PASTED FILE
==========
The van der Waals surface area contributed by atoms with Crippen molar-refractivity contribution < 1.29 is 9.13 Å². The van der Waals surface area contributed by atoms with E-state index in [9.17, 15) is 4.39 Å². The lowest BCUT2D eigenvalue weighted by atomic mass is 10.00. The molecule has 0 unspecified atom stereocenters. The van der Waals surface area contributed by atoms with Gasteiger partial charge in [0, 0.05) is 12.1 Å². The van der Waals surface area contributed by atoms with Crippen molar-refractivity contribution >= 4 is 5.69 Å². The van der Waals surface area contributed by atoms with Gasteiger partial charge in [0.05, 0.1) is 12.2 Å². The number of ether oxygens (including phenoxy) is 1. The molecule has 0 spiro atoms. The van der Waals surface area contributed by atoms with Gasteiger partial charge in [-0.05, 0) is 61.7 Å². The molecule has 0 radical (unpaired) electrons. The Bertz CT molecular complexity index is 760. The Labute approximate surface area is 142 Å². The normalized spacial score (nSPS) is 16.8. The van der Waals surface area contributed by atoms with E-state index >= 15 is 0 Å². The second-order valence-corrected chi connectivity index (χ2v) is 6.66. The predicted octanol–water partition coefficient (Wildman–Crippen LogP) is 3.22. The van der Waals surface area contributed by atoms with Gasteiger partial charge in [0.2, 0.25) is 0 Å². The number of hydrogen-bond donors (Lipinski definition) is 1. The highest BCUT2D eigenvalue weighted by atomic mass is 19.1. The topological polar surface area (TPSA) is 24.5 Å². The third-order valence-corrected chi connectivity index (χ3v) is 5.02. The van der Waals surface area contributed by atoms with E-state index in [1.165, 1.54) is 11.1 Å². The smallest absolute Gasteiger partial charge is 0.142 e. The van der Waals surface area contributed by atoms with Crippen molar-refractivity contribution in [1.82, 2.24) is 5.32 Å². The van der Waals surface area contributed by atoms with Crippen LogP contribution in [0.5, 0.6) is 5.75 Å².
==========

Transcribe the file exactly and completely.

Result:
The van der Waals surface area contributed by atoms with Crippen molar-refractivity contribution < 1.29 is 9.13 Å². The van der Waals surface area contributed by atoms with E-state index in [9.17, 15) is 4.39 Å². The lowest BCUT2D eigenvalue weighted by atomic mass is 10.00. The molecule has 0 unspecified atom stereocenters. The van der Waals surface area contributed by atoms with Gasteiger partial charge in [0, 0.05) is 12.1 Å². The van der Waals surface area contributed by atoms with Crippen molar-refractivity contribution >= 4 is 5.69 Å². The van der Waals surface area contributed by atoms with Gasteiger partial charge in [0.05, 0.1) is 12.2 Å². The number of ether oxygens (including phenoxy) is 1. The molecule has 0 spiro atoms. The van der Waals surface area contributed by atoms with Gasteiger partial charge in [-0.05, 0) is 61.7 Å². The molecule has 0 radical (unpaired) electrons. The Bertz CT molecular complexity index is 760. The Labute approximate surface area is 142 Å². The normalized spacial score (nSPS) is 16.8. The van der Waals surface area contributed by atoms with E-state index >= 15 is 0 Å². The second-order valence-corrected chi connectivity index (χ2v) is 6.66. The predicted octanol–water partition coefficient (Wildman–Crippen LogP) is 3.22. The van der Waals surface area contributed by atoms with Gasteiger partial charge in [0.2, 0.25) is 0 Å². The number of hydrogen-bond donors (Lipinski definition) is 1. The highest BCUT2D eigenvalue weighted by atomic mass is 19.1. The topological polar surface area (TPSA) is 24.5 Å². The third-order valence-corrected chi connectivity index (χ3v) is 5.02. The van der Waals surface area contributed by atoms with E-state index in [1.165, 1.54) is 11.1 Å². The smallest absolute Gasteiger partial charge is 0.142 e. The van der Waals surface area contributed by atoms with Crippen molar-refractivity contribution in [1.82, 2.24) is 5.32 Å². The van der Waals surface area contributed by atoms with Crippen LogP contribution in [0.5, 0.6) is 5.75 Å².